Where Cost Matters: Global Fishing Watch Can Make Fisheries Monitoring Possible

Fisher surveys

Metcalfe (second from right) conducts field surveys with local fishers.

Before discovering Global Fishing Watch, Dr. Kristian Metcalfe worked in Gabon on the west coast of central Africa on a Darwin Initiative funded project (20-009). The project established a network of Marine Protected Areas (MPAs) using spatial analysis of satellite-derived data such as  Automatic Identification System (AIS) and Vessel Monitoring Systems (VMS). Although some governments are already using AIS or VMS to observe fishing activity in their Exclusive Economic Zones (EEZs), many do not have the infrastructure or resources to do so. To Metcalfe, Darwin Research Fellow at the University of Exeter, Global Fishing Watch has the potential to override those concerns. He is using our tools to demonstrate the potential strength of satellite data for more transparent monitoring and enforcement at sea.

Metcalfe became a beta tester for Global Fishing Watch in the early stages and started using it to inform his work in central Africa. Now, he is working on a new Darwin Initiative funded project (23-011) in the Republic of Congo with Professor Brendan Godley and Dr. Matthew Witt to collect various types of data on human activity in the marine environment and to inform the development of a marine spatial plan, with a particular emphasis on improving fisheries governance.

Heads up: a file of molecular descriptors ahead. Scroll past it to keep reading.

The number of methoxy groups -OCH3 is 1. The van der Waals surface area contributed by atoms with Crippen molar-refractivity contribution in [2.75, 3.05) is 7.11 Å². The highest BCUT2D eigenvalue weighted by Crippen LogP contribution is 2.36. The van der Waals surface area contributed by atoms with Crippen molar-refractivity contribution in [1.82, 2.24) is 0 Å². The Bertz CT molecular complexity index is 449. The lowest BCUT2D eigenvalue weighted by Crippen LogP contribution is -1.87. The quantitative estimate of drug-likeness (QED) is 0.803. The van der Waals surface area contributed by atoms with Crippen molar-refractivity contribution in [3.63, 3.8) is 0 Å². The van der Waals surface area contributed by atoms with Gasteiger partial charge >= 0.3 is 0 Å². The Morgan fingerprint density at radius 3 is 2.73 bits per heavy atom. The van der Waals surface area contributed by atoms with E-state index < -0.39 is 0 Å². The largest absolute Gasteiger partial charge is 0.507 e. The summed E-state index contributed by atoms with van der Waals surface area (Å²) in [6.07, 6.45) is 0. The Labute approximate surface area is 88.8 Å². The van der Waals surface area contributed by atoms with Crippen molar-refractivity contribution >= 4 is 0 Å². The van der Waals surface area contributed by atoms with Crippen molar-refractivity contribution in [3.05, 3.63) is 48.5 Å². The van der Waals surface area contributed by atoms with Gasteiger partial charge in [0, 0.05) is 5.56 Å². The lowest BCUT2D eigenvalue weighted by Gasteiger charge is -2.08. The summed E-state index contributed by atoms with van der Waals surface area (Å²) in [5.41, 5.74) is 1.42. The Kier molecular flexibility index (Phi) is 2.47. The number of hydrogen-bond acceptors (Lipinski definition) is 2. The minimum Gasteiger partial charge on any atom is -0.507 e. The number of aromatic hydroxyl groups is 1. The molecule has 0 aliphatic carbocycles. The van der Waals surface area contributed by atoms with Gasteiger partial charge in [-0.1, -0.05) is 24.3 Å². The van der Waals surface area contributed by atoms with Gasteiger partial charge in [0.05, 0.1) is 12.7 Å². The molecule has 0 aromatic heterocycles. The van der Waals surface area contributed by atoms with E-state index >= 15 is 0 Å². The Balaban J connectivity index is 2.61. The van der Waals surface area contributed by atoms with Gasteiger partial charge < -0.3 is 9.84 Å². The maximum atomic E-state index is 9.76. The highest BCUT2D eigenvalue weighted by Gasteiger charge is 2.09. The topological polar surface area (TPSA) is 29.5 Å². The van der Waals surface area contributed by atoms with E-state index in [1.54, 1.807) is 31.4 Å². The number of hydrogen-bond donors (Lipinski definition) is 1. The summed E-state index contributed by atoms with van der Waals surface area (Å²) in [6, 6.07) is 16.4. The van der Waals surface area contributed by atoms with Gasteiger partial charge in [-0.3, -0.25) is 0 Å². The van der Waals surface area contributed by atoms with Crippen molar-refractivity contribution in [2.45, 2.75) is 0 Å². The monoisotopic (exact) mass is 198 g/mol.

“Until recently, fisheries hasn’t been a priority area for government funding in Congo because a large proportion of the government revenue is generated by hydrocarbon exploitation. However, with poverty alleviation and food security in mind, there has been a recent push by the government to better protect local livelihoods and fisheries resources,” he said. He hopes to use Global Fishing Watch to show the Congolese Ministry of Fisheries that AIS is a cost effective tool for monitoring and enforcement efforts.

“Instead of spending thousands of dollars on a monitoring system, they could monitor fisheries online with Global Fishing Watch,” he says. “I have used Global Fishing Watch to illustrate the value of real-time data to the fisheries agency in Congo, as well as explain to them that with a monitoring system in place, they can better manage and enforce their fishing fleet.”

In fact, Metcalfe has already had some success in pushing the Ministry towards stricter action against illegal fishing. “In conjunction with other monitoring approaches, we have used Global Fishing Watch to show them patterns of illegal fishing within Conkouatai-Douli National Park and the artisanal fisheries zone,” he said. “Now we are working together with our partners (Wildlife Conservation Society and Rénatura) to provide more funding to increase local capacity to undertake patrols and improve enforcement.”

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